Saturday, 9 April 2016

What does lipstick tell us about the European Union?

BBC Radio 4’s flagship news programme, Today, has run a series of how the European Union has changed the way consumers buy stuff.  The series name is “Europe in 10 Objects” and can be found buried with the Today programme’s website.

At 7h44 on Monday 04 April 2016, the piece looked at how health and safety regulation has changed the European Union has regulated the market for lipstick.  “Red lips, red tape.”

A summary of the report

The industry is worth £17bn and employs over 1 million people.  British exports increase 5% per annum.  Europe is the biggest market for British brands.  France has a bigger industry with the biggest names. A UK industrial body, Cosmetic Executive Women [own site], considers itself more creative.

In 1976, the European Economic Community issued the European Cosmetics Directive.  The Directive listed the ingredients that each member nation had to ban, leaving each member nation to legislate the ban into action.

In 2009, the Directive was replaced by the European Union’s Regulation on European Cosmetics.  Unlike the Directive, a Regulation is a binding legislative act that member nations must apply in its entirety throughout the European Union.  It supercedes national law.

The Cosmetic Toiletry and Perfumery Association said that the industry generally welcomed the Directive and the Regulations.  Whilst one might argue that the European consumer might begrudge the cost of regulation filtering to the price of the product, but the Association’s spokesman claims that the global consumer rather likes the quality and, in particular, the safety of European products… and wants their own national government to adopt the same standards as Europe.

But the Regulations apply only to over-the-counter sales, not mail-ordered/distance-sold/internet-sold sales.

Thus, the industry perceives a risk originating from “counterfeit” goods.


The piece does what it needs to do quite well.  But what does it mean for the ordinary voter?

The Regulation does what regulation is supposed to do: protect the producers from competition amongst new producers.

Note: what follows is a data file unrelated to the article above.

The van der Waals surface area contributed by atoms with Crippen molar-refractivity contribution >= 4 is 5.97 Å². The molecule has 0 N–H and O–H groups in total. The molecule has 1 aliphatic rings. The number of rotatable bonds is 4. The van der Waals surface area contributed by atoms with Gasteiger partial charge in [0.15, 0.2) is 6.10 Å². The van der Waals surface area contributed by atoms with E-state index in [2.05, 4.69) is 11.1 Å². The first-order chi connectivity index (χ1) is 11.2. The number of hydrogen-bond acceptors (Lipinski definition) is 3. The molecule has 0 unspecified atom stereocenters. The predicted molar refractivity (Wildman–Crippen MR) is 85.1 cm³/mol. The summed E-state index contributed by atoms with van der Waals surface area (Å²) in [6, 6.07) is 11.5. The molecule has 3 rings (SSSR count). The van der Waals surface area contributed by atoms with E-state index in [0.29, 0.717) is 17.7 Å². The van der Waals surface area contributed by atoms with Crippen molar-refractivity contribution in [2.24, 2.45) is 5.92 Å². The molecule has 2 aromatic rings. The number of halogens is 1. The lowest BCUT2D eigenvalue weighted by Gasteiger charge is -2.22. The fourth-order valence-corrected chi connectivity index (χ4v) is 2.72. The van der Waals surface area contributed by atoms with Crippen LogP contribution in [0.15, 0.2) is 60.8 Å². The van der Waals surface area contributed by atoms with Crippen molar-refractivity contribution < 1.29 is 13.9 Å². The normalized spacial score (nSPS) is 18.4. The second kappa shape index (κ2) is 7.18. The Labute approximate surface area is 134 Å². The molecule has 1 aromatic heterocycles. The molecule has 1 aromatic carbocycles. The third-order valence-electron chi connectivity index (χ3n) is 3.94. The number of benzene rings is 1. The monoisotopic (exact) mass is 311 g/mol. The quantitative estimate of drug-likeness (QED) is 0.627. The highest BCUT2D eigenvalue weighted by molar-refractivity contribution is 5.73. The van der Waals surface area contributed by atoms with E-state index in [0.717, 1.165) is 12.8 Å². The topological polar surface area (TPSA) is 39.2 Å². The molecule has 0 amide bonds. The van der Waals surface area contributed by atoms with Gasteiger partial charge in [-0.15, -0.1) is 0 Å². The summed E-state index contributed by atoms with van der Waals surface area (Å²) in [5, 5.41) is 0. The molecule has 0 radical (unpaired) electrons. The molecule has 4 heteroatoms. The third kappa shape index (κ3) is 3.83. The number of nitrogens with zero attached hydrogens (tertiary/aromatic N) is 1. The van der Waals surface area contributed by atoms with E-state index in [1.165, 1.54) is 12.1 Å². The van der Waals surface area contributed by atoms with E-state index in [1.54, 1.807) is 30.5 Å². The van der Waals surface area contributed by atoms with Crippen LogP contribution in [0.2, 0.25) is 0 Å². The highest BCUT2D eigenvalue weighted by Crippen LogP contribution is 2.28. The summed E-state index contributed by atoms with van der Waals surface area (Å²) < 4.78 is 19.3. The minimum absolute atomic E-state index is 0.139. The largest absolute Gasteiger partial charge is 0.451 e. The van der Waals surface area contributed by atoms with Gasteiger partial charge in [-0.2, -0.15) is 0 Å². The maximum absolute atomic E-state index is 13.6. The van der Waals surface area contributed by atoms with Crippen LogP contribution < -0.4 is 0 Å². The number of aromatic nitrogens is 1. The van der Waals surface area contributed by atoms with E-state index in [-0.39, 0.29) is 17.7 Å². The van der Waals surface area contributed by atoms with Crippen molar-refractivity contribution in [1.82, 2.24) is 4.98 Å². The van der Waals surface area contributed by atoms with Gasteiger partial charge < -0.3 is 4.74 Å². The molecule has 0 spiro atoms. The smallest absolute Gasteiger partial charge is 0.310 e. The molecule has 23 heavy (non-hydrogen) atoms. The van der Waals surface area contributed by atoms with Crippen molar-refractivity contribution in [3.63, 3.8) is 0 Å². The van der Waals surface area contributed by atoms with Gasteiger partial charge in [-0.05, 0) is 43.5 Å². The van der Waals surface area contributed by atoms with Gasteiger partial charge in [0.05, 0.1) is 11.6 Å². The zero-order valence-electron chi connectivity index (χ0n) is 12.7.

Most voters will assume that regulation is intended to protect consumers from malpractice by producers.  Some regulation intends to do protect consumers as such: the Sales of Good Act 1979 is a particularly good example (note that the Act is not the result of a European Directive).

Some other regulation intends to protect consumers from the risks of “health and safety”.  Although it’s not in any producer’s interest to kill customers (it’s very bad for repeat business), regulation normally assumes that producers will murder (or manslughter) their customers unless there is regulation to ban the practice.  This is a daft assumption.  Even people-smugglers based in Africa want their customers to survive, because it’s good for repeat business: images of bodies floating in the Mediterranean tend to make it back home, making it harder to drum up business.

But whatever the ostensible reason/excuse for regulation, the more common effect of regulation is to erect bureaucratic or artificial lawful barriers to entry of rival producers into an established industry.  For example, the cost of proving compliance with health and safety practice is extensive documentation, which is an expensive overhead.  So having competitors tied into this paper chase ensures more of a “level playing field” amongst participants in the marketplace, typically with no provable gain to the consumer (but a nice higher-than-it-needs-to-be-price).

When a new entrant chooses not to participate in the paper chase, existing rivals are typically the first to cry “counterfeit”.

Imagine two identical lipsticks.  Same product, same ingredients, same proportions, same manufacturing process, same direct cost, even made in the same factory.  Only the corporate machine and the branding for each product is different.  One has a big marketing budget, carefully calculating advertising messages that manipulate the customer’s emotions, and convinces them to pay more than, say, 4,000% over the direct cost of production.  It’s brand is something like YvesStPosh.  The other has no such marketing budget, and simply advertises on the internet - complete with its list of ingredients - and sells its product for, say, 100% over the direct cost of production.  It’s brand is something like RyanStick.

Which of these two products is going to be held out as the counterfeit?

When an industry likes regulation, it’s a fairly clear sign that the industry sees regulation as a barrier to entry into their market by rivals.  By definition, this means that the industry operates like an oligopoly - perhaps even a cartel - against the consumer’s interest.  The regulator has set the rules of the de facto union, creating a sense of solidarity without also creating an apparent conflict-of-interest, meaning the participants of the industry feel less exposed to game theory/prisoner’s dilemma/red-and-blue game.

So, on the face of it, the Regulation on European Cosmetics appears to be well set to protect the incumbent producers from new entrants, necessary against the economic interest of consumers, by preventing new entrants from revealing just how consumers are being fleeced.  In the real world, customers of lipsticks are probably paying a higher price than they objectively need to pay when buying lipstick over-the-counter, especially for celebrities’ brands.

Sources, zoom to 1h44.Programme remains available to stream until 03 May 2016.

The video clip alternative (2mins):

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